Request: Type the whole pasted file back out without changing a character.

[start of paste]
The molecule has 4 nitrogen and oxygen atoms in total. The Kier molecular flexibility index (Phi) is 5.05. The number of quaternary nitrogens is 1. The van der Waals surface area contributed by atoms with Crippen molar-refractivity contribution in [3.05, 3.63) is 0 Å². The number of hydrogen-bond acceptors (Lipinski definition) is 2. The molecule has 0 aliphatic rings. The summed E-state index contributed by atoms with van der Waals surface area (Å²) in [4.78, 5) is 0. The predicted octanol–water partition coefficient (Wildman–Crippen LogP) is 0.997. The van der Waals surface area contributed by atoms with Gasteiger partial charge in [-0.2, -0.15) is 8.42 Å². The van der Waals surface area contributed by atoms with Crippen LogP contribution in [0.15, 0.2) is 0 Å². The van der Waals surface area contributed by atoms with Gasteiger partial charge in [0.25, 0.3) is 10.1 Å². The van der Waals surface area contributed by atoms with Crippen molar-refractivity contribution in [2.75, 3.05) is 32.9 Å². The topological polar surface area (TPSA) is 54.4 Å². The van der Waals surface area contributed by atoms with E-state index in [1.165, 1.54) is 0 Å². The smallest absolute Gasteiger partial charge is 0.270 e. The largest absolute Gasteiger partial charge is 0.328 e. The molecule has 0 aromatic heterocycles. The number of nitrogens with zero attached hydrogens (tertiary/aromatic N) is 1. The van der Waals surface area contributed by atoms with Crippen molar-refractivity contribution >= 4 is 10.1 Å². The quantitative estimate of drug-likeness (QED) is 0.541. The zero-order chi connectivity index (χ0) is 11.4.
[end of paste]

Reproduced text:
The molecule has 4 nitrogen and oxygen atoms in total. The Kier molecular flexibility index (Phi) is 5.05. The number of quaternary nitrogens is 1. The van der Waals surface area contributed by atoms with Crippen molar-refractivity contribution in [3.05, 3.63) is 0 Å². The number of hydrogen-bond acceptors (Lipinski definition) is 2. The molecule has 0 aliphatic rings. The summed E-state index contributed by atoms with van der Waals surface area (Å²) in [4.78, 5) is 0. The predicted octanol–water partition coefficient (Wildman–Crippen LogP) is 0.997. The van der Waals surface area contributed by atoms with Gasteiger partial charge in [-0.2, -0.15) is 8.42 Å². The van der Waals surface area contributed by atoms with Crippen LogP contribution in [0.15, 0.2) is 0 Å². The van der Waals surface area contributed by atoms with Gasteiger partial charge in [0.25, 0.3) is 10.1 Å². The van der Waals surface area contributed by atoms with Crippen molar-refractivity contribution in [2.75, 3.05) is 32.9 Å². The topological polar surface area (TPSA) is 54.4 Å². The van der Waals surface area contributed by atoms with E-state index in [1.165, 1.54) is 0 Å². The smallest absolute Gasteiger partial charge is 0.270 e. The largest absolute Gasteiger partial charge is 0.328 e. The molecule has 0 aromatic heterocycles. The number of nitrogens with zero attached hydrogens (tertiary/aromatic N) is 1. The van der Waals surface area contributed by atoms with Crippen molar-refractivity contribution >= 4 is 10.1 Å². The quantitative estimate of drug-likeness (QED) is 0.541. The zero-order chi connectivity index (χ0) is 11.4.